Benjamin Myers, on the other hand, has made his rock sing. The book’s 350 pages are what could best be described as a lyrical encounter with Scout Rock in Mytholmroyd in West Yorkshire. In the author’s company we scramble up through bracken and undergrowth, we fall headlong onto yesterday’s rubbish in the tip, and we gaze out at the darkening landscape from a shelf on the rock. The rock is at once brooding presence, cipher, landmark and home. If it is true that the author makes it sing, what is less certain is the genre of the music. Is it the warm jazz of a summer’s evening, the strident violin scratching down a sky of steel, or a half-remembered spiritual? Each reader will have to decide, and each reader will doubtless hear it differently. As a person with an interest in the journey walked, this line will be a recurring refrain for me, I think:

Walking is writing with your feet.

Nature books can be twee. Poetry books can be self-indulgent. Autobiographies of a ‘move to the country’ can shut the reader out at least as much as they let them in. This book defies all those descriptions, and whatever it is called – it made the rock sing.

Ginny the lurcher keen to read...

Ginny the lurcher keen to read…

A cross-border confession

Another postcard from the land of grief

When I used to live in that other place, holidays to France were an annual feature. The rumble of the wheels down the ferry ramp and the first sight of a French flag fluttering over the port always brought a frisson of joy. So, too, did speaking another language. The sheer fact of speaking a different language and saying different things made me feel like a different person. I could say them ‘over there’…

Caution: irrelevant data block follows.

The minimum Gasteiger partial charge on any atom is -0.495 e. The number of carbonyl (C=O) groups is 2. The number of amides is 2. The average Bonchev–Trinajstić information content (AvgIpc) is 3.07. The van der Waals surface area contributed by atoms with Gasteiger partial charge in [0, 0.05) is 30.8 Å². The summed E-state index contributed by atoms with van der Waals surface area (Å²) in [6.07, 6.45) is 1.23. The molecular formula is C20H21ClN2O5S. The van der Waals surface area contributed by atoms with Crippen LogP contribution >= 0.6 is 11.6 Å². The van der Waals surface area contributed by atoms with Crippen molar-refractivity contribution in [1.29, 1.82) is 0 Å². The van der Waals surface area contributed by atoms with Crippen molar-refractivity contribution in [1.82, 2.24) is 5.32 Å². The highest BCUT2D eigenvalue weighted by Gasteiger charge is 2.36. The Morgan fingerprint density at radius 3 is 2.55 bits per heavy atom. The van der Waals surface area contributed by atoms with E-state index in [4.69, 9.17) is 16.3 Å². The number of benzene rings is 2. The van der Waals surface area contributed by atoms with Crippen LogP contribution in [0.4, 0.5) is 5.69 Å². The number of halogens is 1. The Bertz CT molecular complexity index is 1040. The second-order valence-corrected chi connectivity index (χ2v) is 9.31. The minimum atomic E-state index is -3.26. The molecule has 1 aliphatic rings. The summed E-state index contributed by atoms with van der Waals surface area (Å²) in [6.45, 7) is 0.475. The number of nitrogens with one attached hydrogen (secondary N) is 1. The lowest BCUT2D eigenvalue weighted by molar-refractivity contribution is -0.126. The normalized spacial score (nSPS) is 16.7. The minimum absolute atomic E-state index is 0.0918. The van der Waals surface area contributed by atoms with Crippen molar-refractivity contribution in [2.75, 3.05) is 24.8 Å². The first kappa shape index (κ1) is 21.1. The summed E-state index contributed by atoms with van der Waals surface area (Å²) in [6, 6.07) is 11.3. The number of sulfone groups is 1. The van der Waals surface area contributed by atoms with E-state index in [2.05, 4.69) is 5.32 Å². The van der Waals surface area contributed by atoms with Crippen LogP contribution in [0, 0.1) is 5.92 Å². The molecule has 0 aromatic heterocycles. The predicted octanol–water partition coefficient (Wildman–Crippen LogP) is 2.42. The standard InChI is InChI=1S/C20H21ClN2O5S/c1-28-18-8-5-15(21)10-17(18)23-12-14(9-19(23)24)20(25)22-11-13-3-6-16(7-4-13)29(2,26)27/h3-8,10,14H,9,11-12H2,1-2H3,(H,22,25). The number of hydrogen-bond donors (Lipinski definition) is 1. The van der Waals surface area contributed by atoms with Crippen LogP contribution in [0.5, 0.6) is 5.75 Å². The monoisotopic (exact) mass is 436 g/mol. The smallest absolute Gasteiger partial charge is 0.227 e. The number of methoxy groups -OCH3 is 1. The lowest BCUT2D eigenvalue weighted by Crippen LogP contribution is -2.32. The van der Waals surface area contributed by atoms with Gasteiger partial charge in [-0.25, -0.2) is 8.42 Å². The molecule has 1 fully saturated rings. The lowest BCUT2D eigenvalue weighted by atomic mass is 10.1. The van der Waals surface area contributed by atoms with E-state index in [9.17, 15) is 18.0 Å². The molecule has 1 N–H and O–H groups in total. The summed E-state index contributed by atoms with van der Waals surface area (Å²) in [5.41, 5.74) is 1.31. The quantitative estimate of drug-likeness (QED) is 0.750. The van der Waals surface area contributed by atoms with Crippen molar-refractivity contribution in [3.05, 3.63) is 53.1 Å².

I am about to write something from ‘over here’ which I could never have written ‘back there’. I could never have written it because it would have been embarrassing and awkward. I would never have written it because it would have been untrue. Nonetheless, I write it now. I am lonely. Married to Fiona for 30 years, and in love with her for longer than that, life without her by my side is shockingly different. One day last week a 24-hour period passed where my only conversations were on the phone or with a cashier at the supermarket. Mine is by no means a unique experience, and I have endured it for a far shorter time than many.  All the same, it is a shock to find that it is true.

For those who are scrolling for the comments box even as they read this, I wanted to write a message or two. Firstly – thank you. Your kindness and warmth are a reflection of God’s image in the foxed mirror of humanity, and it is wonderful to see.

Secondly, please be assured that my loneliness is neither your problem nor your fault. You did not cause it and I do not count it as your duty to rectify it. Your attempts to distract me from it are always welcome, and the place in your heart from which they come is very dear.  Please don’t be surprised, though, if I do not always accept them. The reason for my refusal has everything to do with me and nothing to do with you. Part of the collateral damage of bereavement is a wastage of the confidence muscle, if there is such a thing. That muscle which heaved body and soul up over the parapet of home has shrunk, you see. I look out over the threshold of home to a landscape filled with life, laughter, food, drink and conversation and I both move towards it and quail from it. I will learn, and the muscle will grow back, but it may take a little time.

Thirdly, please don’t let the sea-mist of sadness which sometimes rolls off me put you off from telling me about your life. I want to know. I want to hear the shrill sound of laughter and the clatter of ordinary dishes and the occasional curse! It reminds me that there is a life out there, beyond the mist – and I still belong to it.

Finally, I may be lonely, but I am not alone. My God is ever with me. His people carry me in their hearts and prayers, which is an act of the truest love. I live here now, but so does He.

A decoration which used to hang on the mantlepiece at Christmas, and now hangs on a very special cherry tree...